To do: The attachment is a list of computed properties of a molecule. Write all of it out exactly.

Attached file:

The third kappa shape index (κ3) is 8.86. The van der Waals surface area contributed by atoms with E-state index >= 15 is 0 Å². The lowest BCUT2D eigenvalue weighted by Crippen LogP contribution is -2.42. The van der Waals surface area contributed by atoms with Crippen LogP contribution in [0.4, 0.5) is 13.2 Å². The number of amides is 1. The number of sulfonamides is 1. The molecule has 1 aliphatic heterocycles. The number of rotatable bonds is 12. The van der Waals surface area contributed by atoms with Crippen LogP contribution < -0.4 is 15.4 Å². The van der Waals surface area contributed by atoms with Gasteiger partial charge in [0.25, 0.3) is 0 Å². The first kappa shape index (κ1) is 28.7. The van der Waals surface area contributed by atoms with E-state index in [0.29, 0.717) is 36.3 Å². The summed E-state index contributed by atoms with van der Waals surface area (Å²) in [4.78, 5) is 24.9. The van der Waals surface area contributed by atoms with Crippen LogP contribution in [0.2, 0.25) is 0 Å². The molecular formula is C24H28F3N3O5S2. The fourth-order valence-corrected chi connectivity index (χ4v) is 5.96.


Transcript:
The third kappa shape index (κ3) is 8.86. The van der Waals surface area contributed by atoms with E-state index >= 15 is 0 Å². The lowest BCUT2D eigenvalue weighted by Crippen LogP contribution is -2.42. The van der Waals surface area contributed by atoms with Crippen LogP contribution in [0.4, 0.5) is 13.2 Å². The number of amides is 1. The number of sulfonamides is 1. The molecule has 1 aliphatic heterocycles. The number of rotatable bonds is 12. The van der Waals surface area contributed by atoms with Crippen LogP contribution < -0.4 is 15.4 Å². The van der Waals surface area contributed by atoms with Gasteiger partial charge in [0.25, 0.3) is 0 Å². The first kappa shape index (κ1) is 28.7. The van der Waals surface area contributed by atoms with E-state index in [0.29, 0.717) is 36.3 Å². The summed E-state index contributed by atoms with van der Waals surface area (Å²) in [4.78, 5) is 24.9. The van der Waals surface area contributed by atoms with Crippen LogP contribution in [0.2, 0.25) is 0 Å². The molecular formula is C24H28F3N3O5S2. The fourth-order valence-corrected chi connectivity index (χ4v) is 5.96.